NEIL JORDAN'S MOST HAUNTING movies--""Mona Lisa,'' ""The Miracle,'' ""The Crying Game''--arise out of a private dreamscape where obsessive men pursue their romantic follies to forbidden dead ends. These movies may start in the real world, but they spin inward toward fantasy. That is why Jordan's epic Michael Collins seems such a radical departure. He's stepped onto the public stage of history, confronting the nightmarish subject of 20th-century Irish politics.
Michael Collins is not a familiar name to most Americans. To the Irish, he is either a great romantic legend--the freedom fighter who brought the British Empire to its knees in 1921--or the man who sold out the revolution by signing a treaty with the English which brought about the partition of Ireland. In Jordan's view, Collins--strikingly embodied by Liam Neeson--was a grand, contradictory and tragic figure, a master of guerrilla warfare and martyr to the cause of peace whose death, at 31, at the hands of an Irish assassin, robbed Ireland of its greatest hope for the future.
Clearly, this is a subject Jordan cares about passionately, but he hasn't found a form to make us share his passion. Unless you come to ""Michael Collins'' with strong feelings about its hero, it's unlikely you will be deeply engaged. Jordan's ambitious, handsomely shot film has a number of virtues, not the least of which is its attempt to take the long, tragic view instead of merely cooking up easy, partisan emotionalism. But as a movie, it's curiously remote.
This is not for want of action. There's ample demonstration of its hero's talent for ""bloody mayhem.'' Collins was the military genius behind the republican effort that fought centuries of British domination, and in organizing a secret army to combat the better-armed enemy, he invented guerrilla tactics that would be copied later by Mao and Yitzhak Shamir. With the help of a well-placed turncoat (Stephen Rea), he was able to locate and assassinate his pivotal British enemies inside Ireland. Jordan's flashiest set piece is his staging of Bloody Sunday, when Collins's men fan out across Dublin, eliminating their targets in surprise attacks. Jordan crosscuts between the shocking killings and the hotel room where Collins woos his love, Kitty Kiernan (Julia Roberts), while awaiting word of the death toll. The resemblance to the great baptism/bloodbath montage in ""The Godfather'' is obvious--and unfortunate. Jordan doesn't seem to intend the irony that his juxtaposition implies. He plays it for doomy romanticism, while the viewer notes that Collins never seems to dirty his own hands.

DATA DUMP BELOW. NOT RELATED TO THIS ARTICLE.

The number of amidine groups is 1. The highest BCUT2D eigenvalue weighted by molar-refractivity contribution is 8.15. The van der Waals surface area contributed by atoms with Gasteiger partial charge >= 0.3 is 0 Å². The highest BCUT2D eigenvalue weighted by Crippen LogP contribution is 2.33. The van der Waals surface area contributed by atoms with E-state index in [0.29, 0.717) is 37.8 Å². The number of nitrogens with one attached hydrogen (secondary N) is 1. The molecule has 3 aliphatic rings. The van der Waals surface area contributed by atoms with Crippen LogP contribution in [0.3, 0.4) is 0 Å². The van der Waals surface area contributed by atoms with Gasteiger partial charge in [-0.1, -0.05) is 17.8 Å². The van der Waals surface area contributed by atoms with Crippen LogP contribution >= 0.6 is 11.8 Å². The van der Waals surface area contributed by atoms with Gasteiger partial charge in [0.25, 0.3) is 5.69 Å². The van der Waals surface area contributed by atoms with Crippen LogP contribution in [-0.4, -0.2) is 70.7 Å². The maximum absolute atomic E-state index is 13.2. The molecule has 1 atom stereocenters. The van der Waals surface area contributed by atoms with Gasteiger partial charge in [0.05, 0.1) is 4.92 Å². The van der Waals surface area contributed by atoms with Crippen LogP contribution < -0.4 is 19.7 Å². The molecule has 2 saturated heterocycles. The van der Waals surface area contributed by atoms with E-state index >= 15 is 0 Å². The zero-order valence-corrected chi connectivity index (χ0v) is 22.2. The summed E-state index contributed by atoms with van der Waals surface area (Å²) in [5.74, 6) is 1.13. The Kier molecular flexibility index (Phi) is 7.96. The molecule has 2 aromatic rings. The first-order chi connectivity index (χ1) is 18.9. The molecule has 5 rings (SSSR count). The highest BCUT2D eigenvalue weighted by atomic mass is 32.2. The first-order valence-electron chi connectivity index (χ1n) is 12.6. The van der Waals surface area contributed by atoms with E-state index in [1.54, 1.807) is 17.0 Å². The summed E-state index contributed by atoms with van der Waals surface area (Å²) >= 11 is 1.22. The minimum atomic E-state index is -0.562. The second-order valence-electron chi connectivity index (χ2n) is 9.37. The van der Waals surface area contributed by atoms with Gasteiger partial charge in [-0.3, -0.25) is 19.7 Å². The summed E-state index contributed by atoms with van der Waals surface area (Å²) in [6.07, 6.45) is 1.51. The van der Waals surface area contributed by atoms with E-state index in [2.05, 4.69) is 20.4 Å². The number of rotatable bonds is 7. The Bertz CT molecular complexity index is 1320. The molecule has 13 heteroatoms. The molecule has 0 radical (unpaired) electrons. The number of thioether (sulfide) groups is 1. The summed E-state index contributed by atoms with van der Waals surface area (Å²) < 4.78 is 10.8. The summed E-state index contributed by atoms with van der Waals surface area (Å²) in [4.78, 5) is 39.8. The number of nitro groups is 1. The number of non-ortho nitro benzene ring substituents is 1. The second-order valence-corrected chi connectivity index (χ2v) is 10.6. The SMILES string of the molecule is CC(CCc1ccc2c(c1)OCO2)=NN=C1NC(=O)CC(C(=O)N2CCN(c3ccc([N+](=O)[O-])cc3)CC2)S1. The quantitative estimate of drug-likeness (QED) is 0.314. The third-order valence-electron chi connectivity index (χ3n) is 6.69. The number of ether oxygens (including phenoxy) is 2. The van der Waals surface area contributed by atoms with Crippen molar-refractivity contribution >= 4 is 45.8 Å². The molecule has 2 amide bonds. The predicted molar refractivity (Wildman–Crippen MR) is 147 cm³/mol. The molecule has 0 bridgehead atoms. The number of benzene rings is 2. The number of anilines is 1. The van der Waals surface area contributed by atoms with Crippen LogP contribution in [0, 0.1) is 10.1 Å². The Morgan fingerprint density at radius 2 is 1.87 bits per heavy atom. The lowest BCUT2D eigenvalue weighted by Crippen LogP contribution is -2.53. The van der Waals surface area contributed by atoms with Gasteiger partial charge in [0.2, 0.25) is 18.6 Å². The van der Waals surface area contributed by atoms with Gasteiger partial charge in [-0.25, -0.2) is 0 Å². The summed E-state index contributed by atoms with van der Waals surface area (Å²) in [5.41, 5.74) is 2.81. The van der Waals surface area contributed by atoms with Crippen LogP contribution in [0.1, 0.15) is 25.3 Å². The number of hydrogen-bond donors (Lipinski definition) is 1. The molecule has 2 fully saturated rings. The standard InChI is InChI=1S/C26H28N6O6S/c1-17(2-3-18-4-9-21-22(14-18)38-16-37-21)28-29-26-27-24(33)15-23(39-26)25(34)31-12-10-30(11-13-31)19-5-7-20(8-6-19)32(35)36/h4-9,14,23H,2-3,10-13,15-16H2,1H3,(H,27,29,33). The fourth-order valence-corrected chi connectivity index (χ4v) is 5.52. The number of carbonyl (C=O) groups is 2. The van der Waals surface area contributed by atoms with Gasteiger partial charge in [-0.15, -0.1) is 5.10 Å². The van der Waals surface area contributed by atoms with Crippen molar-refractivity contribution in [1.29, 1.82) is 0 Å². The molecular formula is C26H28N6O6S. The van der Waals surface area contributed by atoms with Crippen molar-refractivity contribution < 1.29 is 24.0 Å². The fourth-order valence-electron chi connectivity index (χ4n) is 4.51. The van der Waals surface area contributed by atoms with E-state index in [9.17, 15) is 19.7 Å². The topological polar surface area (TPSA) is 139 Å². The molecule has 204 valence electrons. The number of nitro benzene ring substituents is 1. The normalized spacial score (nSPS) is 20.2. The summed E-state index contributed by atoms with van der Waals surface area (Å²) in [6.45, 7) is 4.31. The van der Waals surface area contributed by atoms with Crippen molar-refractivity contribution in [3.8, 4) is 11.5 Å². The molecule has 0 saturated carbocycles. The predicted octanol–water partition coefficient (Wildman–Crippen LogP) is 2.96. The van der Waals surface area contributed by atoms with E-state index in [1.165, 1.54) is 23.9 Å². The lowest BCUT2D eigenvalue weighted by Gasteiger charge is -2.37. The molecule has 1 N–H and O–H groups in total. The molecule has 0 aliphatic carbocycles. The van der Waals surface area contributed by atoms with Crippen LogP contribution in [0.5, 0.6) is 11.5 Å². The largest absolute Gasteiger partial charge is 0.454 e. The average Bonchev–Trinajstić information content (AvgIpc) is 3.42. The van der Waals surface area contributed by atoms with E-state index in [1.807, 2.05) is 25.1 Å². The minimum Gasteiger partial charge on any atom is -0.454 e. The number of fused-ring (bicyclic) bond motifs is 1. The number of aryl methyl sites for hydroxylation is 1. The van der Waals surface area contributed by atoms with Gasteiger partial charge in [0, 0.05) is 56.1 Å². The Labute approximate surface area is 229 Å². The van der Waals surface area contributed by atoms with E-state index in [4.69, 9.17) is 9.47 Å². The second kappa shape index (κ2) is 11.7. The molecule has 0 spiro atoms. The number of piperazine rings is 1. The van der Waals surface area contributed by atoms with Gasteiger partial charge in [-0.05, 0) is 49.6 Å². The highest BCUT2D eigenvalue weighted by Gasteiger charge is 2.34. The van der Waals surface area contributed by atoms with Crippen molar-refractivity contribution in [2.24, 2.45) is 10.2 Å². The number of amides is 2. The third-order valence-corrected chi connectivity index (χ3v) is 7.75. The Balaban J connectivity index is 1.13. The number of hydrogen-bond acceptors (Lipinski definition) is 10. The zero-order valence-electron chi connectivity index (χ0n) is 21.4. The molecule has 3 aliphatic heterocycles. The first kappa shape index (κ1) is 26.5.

Collins's love affair with Kitty is meant to be central to the drama of betrayals, for she was the girlfriend of his best friend, Harry Boland (Aidan Quinn). The rancor left by this betrayal is shown as one reason the two men end up on warring sides of the civil war that breaks out after Collins signs the peace treaty with England. The love triangle is historical fact: that it fizzles on screen is also a fact. The fault lies both with the rather wan Roberts and with Jordan's failure to write her a part: all we know about Kitty is that she always shows up wearing a new, and improbably smashing, outfit.
Scoundrel: The most controversial aspect of ""Michael Collins'' is its portrait of Eamon De Valera, the leader of the Irish nationalists (and future president). Jordan, following the line of Tim Pat Coogan, who has written books on Collins and De Valera, portrays him as a vain, Machiavellian scoundrel who resented Collins's success and sent him to England to negotiate a peace, knowing that whoever accepted a compromise would be vilified at home. Alan Rickman's bizarre, mannered De Valera seems to have been invented by Lewis Carroll: it's hard to accept this giant twitchy rabbit as the elder statesman of the Irish Republic.
Neeson, however, cuts a strong, likable figure, enabling us to believe that Collins was a man torn between his talent for violence and his distaste for it. Good as he is (he won the Best Actor award at the Venice Film Festival, where the film won the Golden Lion, the highest honor), Neeson can't singlehandedly bring this drama to life. The demands of the historical epic form seem to hobble Jordan's imagination. He's a director who's at his best when he can follow the dark logic of his own subconscious. In trying to do right by Collins and illuminate the hornet's nest of fratricidal Irish history, he's made his most conventional film. There's a great story in here, but its full harrowing power never blossoms.